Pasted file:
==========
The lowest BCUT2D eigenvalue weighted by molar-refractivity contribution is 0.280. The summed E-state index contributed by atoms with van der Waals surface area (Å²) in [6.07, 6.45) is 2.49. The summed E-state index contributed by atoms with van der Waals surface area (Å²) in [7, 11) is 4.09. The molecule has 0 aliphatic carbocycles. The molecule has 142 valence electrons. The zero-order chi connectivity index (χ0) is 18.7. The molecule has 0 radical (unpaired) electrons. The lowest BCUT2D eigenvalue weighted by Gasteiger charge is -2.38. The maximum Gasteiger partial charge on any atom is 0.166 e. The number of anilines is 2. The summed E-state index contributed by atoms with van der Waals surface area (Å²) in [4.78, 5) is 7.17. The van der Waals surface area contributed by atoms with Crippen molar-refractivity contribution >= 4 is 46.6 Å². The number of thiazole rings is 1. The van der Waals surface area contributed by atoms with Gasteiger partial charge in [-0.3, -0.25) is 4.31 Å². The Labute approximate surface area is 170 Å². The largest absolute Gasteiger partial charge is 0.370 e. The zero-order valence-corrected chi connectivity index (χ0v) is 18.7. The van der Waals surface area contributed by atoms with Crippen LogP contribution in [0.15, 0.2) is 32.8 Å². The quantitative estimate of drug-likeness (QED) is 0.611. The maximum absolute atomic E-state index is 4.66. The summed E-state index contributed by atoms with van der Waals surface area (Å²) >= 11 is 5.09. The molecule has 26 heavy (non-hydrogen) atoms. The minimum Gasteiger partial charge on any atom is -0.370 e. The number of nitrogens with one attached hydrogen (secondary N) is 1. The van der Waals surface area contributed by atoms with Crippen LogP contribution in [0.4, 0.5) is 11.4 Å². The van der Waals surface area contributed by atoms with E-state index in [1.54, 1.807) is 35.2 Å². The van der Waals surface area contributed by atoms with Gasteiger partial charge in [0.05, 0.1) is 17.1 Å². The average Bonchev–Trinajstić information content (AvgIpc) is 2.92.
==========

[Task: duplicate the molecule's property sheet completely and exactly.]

The lowest BCUT2D eigenvalue weighted by molar-refractivity contribution is 0.280. The summed E-state index contributed by atoms with van der Waals surface area (Å²) in [6.07, 6.45) is 2.49. The summed E-state index contributed by atoms with van der Waals surface area (Å²) in [7, 11) is 4.09. The molecule has 0 aliphatic carbocycles. The molecule has 142 valence electrons. The zero-order chi connectivity index (χ0) is 18.7. The molecule has 0 radical (unpaired) electrons. The lowest BCUT2D eigenvalue weighted by Gasteiger charge is -2.38. The maximum Gasteiger partial charge on any atom is 0.166 e. The number of anilines is 2. The summed E-state index contributed by atoms with van der Waals surface area (Å²) in [4.78, 5) is 7.17. The van der Waals surface area contributed by atoms with Crippen molar-refractivity contribution >= 4 is 46.6 Å². The number of thiazole rings is 1. The van der Waals surface area contributed by atoms with Gasteiger partial charge in [-0.3, -0.25) is 4.31 Å². The Labute approximate surface area is 170 Å². The largest absolute Gasteiger partial charge is 0.370 e. The zero-order valence-corrected chi connectivity index (χ0v) is 18.7. The van der Waals surface area contributed by atoms with Crippen LogP contribution in [0.15, 0.2) is 32.8 Å². The quantitative estimate of drug-likeness (QED) is 0.611. The maximum absolute atomic E-state index is 4.66. The summed E-state index contributed by atoms with van der Waals surface area (Å²) >= 11 is 5.09. The molecule has 26 heavy (non-hydrogen) atoms. The minimum Gasteiger partial charge on any atom is -0.370 e. The number of nitrogens with one attached hydrogen (secondary N) is 1. The van der Waals surface area contributed by atoms with Crippen LogP contribution in [0.4, 0.5) is 11.4 Å². The van der Waals surface area contributed by atoms with E-state index in [1.54, 1.807) is 35.2 Å². The van der Waals surface area contributed by atoms with Gasteiger partial charge in [0.05, 0.1) is 17.1 Å². The average Bonchev–Trinajstić information content (AvgIpc) is 2.92.